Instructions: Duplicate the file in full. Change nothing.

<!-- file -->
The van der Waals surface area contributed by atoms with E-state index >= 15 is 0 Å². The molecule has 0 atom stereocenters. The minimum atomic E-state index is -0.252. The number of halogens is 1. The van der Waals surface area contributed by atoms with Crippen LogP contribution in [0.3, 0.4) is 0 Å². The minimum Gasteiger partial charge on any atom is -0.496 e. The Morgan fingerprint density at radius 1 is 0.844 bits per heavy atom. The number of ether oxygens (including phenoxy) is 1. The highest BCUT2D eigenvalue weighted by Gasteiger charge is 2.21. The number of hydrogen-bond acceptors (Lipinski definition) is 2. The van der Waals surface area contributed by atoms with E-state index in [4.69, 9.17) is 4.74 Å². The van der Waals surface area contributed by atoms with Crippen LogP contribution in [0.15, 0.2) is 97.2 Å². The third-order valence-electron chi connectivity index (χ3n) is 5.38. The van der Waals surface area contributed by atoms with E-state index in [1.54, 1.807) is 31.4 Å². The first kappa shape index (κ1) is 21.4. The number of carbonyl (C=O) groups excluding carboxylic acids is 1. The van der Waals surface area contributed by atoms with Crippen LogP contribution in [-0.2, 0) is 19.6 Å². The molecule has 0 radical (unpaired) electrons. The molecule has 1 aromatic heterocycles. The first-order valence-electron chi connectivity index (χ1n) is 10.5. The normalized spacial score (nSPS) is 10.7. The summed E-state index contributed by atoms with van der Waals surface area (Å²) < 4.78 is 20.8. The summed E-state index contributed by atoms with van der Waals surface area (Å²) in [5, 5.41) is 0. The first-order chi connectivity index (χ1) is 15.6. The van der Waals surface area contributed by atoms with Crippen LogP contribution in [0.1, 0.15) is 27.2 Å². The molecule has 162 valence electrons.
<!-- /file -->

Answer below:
The van der Waals surface area contributed by atoms with E-state index >= 15 is 0 Å². The molecule has 0 atom stereocenters. The minimum atomic E-state index is -0.252. The number of halogens is 1. The van der Waals surface area contributed by atoms with Crippen LogP contribution in [0.3, 0.4) is 0 Å². The minimum Gasteiger partial charge on any atom is -0.496 e. The Morgan fingerprint density at radius 1 is 0.844 bits per heavy atom. The number of ether oxygens (including phenoxy) is 1. The highest BCUT2D eigenvalue weighted by Gasteiger charge is 2.21. The number of hydrogen-bond acceptors (Lipinski definition) is 2. The van der Waals surface area contributed by atoms with E-state index in [4.69, 9.17) is 4.74 Å². The van der Waals surface area contributed by atoms with Crippen LogP contribution in [0.15, 0.2) is 97.2 Å². The third-order valence-electron chi connectivity index (χ3n) is 5.38. The van der Waals surface area contributed by atoms with E-state index in [1.54, 1.807) is 31.4 Å². The first kappa shape index (κ1) is 21.4. The number of carbonyl (C=O) groups excluding carboxylic acids is 1. The van der Waals surface area contributed by atoms with Crippen LogP contribution in [-0.2, 0) is 19.6 Å². The molecule has 0 radical (unpaired) electrons. The molecule has 1 aromatic heterocycles. The first-order valence-electron chi connectivity index (χ1n) is 10.5. The normalized spacial score (nSPS) is 10.7. The summed E-state index contributed by atoms with van der Waals surface area (Å²) < 4.78 is 20.8. The summed E-state index contributed by atoms with van der Waals surface area (Å²) in [5, 5.41) is 0. The first-order chi connectivity index (χ1) is 15.6. The van der Waals surface area contributed by atoms with Crippen LogP contribution in [0.1, 0.15) is 27.2 Å². The molecule has 162 valence electrons.